How to Avoid Drowning in a Digital Maelstrom

So, are we the fortunate or ‘lucky' generation, a phrase bandied about with almost wild abandon in this liberating informational age? You know, the age of the Internet in all its shape-shifting guises, whether in the form of social media, search engines, forums, email, mobile phones and the rest of the thousand-and-one ways to seamlessly interact not only with business colleagues, but also with customers, all of it in real time, of course.

Or is it the case there's now so much business information online we're all in grave danger of drowning in a self-made digital maelstrom? Certainly, pre-eminent time management authority Jeff Davidson, executive director of the Breathing Space Institute and author of 59 mainstream books, is one who believes productivity is hindered because there is so much information available.

Personal library

He points out that in 1905, the average person generated only a tiny amount of information in his or her entire life, writing only a handful of letters. On the other hand, notable people of the time wrote dozens and dozens of letters. Today, by some estimates, career professionals write 80% to 85% of all original documents.

Researchers at the University of California at Berkeley in the Department of Information Sciences concluded that if the total amount of unique information annually generated in the world were to be parcelled out to every man woman and child on earth, each person would be given a personal library of more than 250 books.

Davidson quotes an oft-cited Reuters report, “Dying for Business”, which suggested a few years back one-third of business managers were likely to be victims of Information Fatigue Syndrome.

Tidal wave of information

The Reuters report revealed just under half were unable to handle the vast amounts of information received; 33% of managers suffered ill health as a direct result of information overload; 62% admitted their business and social relationships had suffered; 66% reported tension with colleagues and diminished job satisfaction; and 43% thought important decisions were delayed and their abilities to make decisions affected as a result of having too much information.

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Davidson adds, “No matter how competent, adept, organized or clever one may otherwise be, virtually all career professionals today find themselves in a daily tidal wave of information, the likes of which are unprecedented in the history of the human race. And the unvoiced expectation is that you're supposed to be able to handle it all.”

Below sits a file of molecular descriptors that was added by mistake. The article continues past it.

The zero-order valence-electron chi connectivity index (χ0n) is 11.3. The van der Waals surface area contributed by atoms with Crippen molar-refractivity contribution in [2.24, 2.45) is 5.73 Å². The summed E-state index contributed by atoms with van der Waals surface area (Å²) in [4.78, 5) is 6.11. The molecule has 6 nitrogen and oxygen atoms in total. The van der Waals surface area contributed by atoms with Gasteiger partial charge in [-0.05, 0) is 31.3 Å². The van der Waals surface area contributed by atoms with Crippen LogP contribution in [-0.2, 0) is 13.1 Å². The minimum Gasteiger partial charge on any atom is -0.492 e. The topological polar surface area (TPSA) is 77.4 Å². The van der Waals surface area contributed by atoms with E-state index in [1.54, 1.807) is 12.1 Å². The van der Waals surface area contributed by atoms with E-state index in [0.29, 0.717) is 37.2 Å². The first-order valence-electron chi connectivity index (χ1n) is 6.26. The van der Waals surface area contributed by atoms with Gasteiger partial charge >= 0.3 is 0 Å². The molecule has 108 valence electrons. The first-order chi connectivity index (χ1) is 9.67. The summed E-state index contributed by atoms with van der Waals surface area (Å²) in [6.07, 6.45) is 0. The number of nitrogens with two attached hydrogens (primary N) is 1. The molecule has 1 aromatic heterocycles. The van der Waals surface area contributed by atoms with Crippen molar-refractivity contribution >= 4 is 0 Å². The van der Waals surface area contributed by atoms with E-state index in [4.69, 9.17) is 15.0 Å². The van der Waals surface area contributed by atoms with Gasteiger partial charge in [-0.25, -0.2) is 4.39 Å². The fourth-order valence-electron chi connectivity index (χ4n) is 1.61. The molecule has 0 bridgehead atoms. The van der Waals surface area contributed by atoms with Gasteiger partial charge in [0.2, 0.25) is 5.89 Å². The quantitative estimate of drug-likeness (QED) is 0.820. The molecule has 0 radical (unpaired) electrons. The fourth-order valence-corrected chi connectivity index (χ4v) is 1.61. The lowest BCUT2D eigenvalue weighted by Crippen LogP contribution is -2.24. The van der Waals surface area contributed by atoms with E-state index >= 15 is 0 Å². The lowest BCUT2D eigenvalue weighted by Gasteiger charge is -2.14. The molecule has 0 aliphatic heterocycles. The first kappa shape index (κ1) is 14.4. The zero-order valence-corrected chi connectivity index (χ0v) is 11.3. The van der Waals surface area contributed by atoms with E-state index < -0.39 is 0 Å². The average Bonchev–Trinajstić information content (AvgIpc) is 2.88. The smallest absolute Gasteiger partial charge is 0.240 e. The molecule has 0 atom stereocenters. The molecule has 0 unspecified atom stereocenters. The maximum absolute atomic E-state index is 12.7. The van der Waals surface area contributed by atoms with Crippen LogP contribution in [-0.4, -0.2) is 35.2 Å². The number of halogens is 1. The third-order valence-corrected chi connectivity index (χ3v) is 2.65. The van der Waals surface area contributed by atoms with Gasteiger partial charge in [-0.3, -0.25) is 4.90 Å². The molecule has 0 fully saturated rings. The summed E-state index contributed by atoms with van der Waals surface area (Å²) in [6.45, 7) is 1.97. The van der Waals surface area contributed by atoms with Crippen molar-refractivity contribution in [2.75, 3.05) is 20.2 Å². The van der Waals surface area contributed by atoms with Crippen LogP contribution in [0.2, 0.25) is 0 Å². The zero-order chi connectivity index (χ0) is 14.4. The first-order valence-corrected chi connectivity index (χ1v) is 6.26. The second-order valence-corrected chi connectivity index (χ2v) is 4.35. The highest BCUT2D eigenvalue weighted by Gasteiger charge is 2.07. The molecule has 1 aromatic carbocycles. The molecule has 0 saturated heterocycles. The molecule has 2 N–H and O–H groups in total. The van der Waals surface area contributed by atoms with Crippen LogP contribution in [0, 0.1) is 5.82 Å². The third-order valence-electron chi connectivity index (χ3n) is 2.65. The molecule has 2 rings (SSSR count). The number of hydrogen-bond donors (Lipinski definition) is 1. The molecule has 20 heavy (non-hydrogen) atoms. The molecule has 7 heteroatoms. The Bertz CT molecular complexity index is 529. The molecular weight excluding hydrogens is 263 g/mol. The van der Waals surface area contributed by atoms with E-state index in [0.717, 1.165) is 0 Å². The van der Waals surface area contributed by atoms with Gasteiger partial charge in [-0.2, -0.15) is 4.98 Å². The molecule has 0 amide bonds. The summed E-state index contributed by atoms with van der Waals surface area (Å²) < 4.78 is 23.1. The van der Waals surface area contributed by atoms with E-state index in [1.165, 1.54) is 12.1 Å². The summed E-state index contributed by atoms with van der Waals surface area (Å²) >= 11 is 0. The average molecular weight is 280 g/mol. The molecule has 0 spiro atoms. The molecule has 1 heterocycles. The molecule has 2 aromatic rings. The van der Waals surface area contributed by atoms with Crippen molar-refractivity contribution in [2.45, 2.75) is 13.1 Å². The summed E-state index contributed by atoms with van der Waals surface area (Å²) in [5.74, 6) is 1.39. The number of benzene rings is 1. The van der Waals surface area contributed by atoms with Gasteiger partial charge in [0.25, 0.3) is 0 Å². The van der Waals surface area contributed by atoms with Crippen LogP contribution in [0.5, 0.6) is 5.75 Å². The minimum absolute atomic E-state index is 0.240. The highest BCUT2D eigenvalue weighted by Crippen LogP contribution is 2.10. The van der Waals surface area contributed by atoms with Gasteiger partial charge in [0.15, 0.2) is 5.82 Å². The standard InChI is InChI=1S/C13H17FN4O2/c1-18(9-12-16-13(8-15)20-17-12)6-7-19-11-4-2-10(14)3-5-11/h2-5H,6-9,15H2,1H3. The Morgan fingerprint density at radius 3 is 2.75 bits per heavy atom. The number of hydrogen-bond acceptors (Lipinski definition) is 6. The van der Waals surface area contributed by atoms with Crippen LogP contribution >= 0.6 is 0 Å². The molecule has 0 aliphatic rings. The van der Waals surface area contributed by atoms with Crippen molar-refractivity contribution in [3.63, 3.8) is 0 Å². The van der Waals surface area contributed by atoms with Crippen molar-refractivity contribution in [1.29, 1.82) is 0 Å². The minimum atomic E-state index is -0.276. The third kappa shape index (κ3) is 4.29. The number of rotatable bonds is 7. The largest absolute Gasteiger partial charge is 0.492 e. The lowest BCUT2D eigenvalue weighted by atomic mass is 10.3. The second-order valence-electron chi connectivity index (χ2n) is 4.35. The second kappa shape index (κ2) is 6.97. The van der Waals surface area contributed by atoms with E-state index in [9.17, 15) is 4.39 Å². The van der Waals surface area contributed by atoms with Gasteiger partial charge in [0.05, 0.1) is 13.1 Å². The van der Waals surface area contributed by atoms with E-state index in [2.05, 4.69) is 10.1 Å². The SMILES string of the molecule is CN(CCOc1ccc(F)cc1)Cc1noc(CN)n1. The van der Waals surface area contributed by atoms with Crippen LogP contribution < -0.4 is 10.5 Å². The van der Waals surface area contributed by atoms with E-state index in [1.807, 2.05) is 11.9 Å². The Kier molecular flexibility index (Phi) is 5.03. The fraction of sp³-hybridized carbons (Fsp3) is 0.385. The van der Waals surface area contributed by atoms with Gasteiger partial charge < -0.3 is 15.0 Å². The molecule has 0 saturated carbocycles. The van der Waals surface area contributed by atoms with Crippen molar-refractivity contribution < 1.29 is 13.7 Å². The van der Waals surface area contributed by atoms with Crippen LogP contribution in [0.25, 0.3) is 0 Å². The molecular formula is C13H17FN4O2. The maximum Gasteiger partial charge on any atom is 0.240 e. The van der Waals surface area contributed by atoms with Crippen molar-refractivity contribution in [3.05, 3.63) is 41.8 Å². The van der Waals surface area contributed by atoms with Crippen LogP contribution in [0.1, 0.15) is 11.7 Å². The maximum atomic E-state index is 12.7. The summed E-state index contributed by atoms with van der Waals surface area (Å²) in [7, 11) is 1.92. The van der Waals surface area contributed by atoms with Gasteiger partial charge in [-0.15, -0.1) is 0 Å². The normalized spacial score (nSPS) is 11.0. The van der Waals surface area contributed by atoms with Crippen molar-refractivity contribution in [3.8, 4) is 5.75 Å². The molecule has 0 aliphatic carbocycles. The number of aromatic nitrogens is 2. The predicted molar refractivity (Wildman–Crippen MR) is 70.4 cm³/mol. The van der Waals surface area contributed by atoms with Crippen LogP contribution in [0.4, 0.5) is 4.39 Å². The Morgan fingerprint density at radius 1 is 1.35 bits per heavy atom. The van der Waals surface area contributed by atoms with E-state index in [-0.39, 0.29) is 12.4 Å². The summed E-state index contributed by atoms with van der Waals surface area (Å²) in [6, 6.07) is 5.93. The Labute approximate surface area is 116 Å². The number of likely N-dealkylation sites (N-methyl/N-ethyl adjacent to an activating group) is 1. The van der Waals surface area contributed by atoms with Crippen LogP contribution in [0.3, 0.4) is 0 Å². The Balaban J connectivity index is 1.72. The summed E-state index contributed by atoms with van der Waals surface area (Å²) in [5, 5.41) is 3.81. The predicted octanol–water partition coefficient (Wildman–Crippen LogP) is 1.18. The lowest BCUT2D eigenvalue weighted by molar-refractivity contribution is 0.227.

Priority order

Chartered Management Institute chief executive Ruth Spellman, writing in the Telegraph newspaper in 2011, suggests making the prioritising of information in all its various forms a daily practice. When information arrives, regardless of whether it's electronic, paper-based or verbal, sort it into groups using the following system:

Urgent – if you don't deal with this/read this, something, somewhere will go wrong, and soon

Important – if you don't deal with/read this now, the world won't collapse, but if you leave it too long, it might

Useful – this information is good to know, but is not urgent in any way

Nice to know – information that it is nice to have access to, but if you never read it, it wouldn't matter. Magazine articles you thought looked interesting fall into this category

Bin – all the information you don't need should be binned immediately

Then go through each category and put it into priority order. Once you've done this, determine how long each piece of information will take to read and action, and plan this time into your day.

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